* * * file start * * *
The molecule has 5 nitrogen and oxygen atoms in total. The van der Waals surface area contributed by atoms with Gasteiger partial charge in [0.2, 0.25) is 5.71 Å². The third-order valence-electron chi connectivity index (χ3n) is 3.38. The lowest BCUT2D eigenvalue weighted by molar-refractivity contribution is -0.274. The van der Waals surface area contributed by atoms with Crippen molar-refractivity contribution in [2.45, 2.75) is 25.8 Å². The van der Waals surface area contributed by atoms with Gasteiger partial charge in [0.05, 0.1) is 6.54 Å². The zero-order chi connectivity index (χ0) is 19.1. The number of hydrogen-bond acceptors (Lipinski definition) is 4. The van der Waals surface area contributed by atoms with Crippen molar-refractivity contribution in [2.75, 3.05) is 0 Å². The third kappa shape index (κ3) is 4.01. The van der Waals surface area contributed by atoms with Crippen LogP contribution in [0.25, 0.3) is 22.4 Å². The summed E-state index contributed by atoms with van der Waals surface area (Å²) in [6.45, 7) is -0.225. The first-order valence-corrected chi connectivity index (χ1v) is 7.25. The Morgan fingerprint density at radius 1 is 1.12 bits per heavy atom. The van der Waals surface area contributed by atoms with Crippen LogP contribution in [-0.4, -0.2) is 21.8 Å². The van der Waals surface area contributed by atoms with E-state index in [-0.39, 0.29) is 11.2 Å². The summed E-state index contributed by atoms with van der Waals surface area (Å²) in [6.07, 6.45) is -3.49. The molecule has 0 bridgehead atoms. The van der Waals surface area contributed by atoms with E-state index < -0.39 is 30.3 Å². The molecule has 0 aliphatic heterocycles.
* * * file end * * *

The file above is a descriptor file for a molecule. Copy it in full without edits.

The molecule has 5 nitrogen and oxygen atoms in total. The van der Waals surface area contributed by atoms with Gasteiger partial charge in [0.2, 0.25) is 5.71 Å². The third-order valence-electron chi connectivity index (χ3n) is 3.38. The lowest BCUT2D eigenvalue weighted by molar-refractivity contribution is -0.274. The van der Waals surface area contributed by atoms with Crippen molar-refractivity contribution in [2.45, 2.75) is 25.8 Å². The van der Waals surface area contributed by atoms with Gasteiger partial charge in [0.05, 0.1) is 6.54 Å². The zero-order chi connectivity index (χ0) is 19.1. The number of hydrogen-bond acceptors (Lipinski definition) is 4. The van der Waals surface area contributed by atoms with Crippen molar-refractivity contribution in [2.75, 3.05) is 0 Å². The third kappa shape index (κ3) is 4.01. The van der Waals surface area contributed by atoms with Crippen LogP contribution in [0.25, 0.3) is 22.4 Å². The summed E-state index contributed by atoms with van der Waals surface area (Å²) in [6.45, 7) is -0.225. The first-order valence-corrected chi connectivity index (χ1v) is 7.25. The Morgan fingerprint density at radius 1 is 1.12 bits per heavy atom. The van der Waals surface area contributed by atoms with Crippen LogP contribution in [-0.4, -0.2) is 21.8 Å². The van der Waals surface area contributed by atoms with E-state index in [-0.39, 0.29) is 11.2 Å². The summed E-state index contributed by atoms with van der Waals surface area (Å²) in [6.07, 6.45) is -3.49. The molecule has 0 bridgehead atoms. The van der Waals surface area contributed by atoms with E-state index < -0.39 is 30.3 Å². The molecule has 0 aliphatic heterocycles.